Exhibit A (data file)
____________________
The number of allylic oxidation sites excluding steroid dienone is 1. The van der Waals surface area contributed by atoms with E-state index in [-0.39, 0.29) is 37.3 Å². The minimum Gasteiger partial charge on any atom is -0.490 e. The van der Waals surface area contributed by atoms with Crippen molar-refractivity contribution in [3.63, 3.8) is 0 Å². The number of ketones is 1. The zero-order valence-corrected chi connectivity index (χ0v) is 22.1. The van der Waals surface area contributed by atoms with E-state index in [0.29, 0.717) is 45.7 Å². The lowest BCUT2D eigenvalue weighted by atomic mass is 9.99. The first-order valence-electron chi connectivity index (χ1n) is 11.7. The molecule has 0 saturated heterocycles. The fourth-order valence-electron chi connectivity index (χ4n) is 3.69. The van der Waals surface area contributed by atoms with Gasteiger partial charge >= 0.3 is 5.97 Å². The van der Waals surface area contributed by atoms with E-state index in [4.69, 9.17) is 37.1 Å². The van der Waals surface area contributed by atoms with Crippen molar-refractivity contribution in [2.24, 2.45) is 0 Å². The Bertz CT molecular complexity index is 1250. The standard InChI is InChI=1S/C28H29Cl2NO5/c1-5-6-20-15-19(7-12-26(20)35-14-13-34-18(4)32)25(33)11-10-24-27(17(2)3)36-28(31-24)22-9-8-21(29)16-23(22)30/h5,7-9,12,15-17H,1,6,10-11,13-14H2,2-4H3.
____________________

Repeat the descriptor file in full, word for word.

The number of allylic oxidation sites excluding steroid dienone is 1. The van der Waals surface area contributed by atoms with E-state index in [-0.39, 0.29) is 37.3 Å². The minimum Gasteiger partial charge on any atom is -0.490 e. The van der Waals surface area contributed by atoms with Crippen molar-refractivity contribution in [3.63, 3.8) is 0 Å². The number of ketones is 1. The zero-order valence-corrected chi connectivity index (χ0v) is 22.1. The van der Waals surface area contributed by atoms with E-state index in [0.29, 0.717) is 45.7 Å². The lowest BCUT2D eigenvalue weighted by atomic mass is 9.99. The first-order valence-electron chi connectivity index (χ1n) is 11.7. The molecule has 0 saturated heterocycles. The fourth-order valence-electron chi connectivity index (χ4n) is 3.69. The van der Waals surface area contributed by atoms with Gasteiger partial charge >= 0.3 is 5.97 Å². The van der Waals surface area contributed by atoms with E-state index in [4.69, 9.17) is 37.1 Å². The van der Waals surface area contributed by atoms with Crippen molar-refractivity contribution in [2.24, 2.45) is 0 Å². The Bertz CT molecular complexity index is 1250. The standard InChI is InChI=1S/C28H29Cl2NO5/c1-5-6-20-15-19(7-12-26(20)35-14-13-34-18(4)32)25(33)11-10-24-27(17(2)3)36-28(31-24)22-9-8-21(29)16-23(22)30/h5,7-9,12,15-17H,1,6,10-11,13-14H2,2-4H3.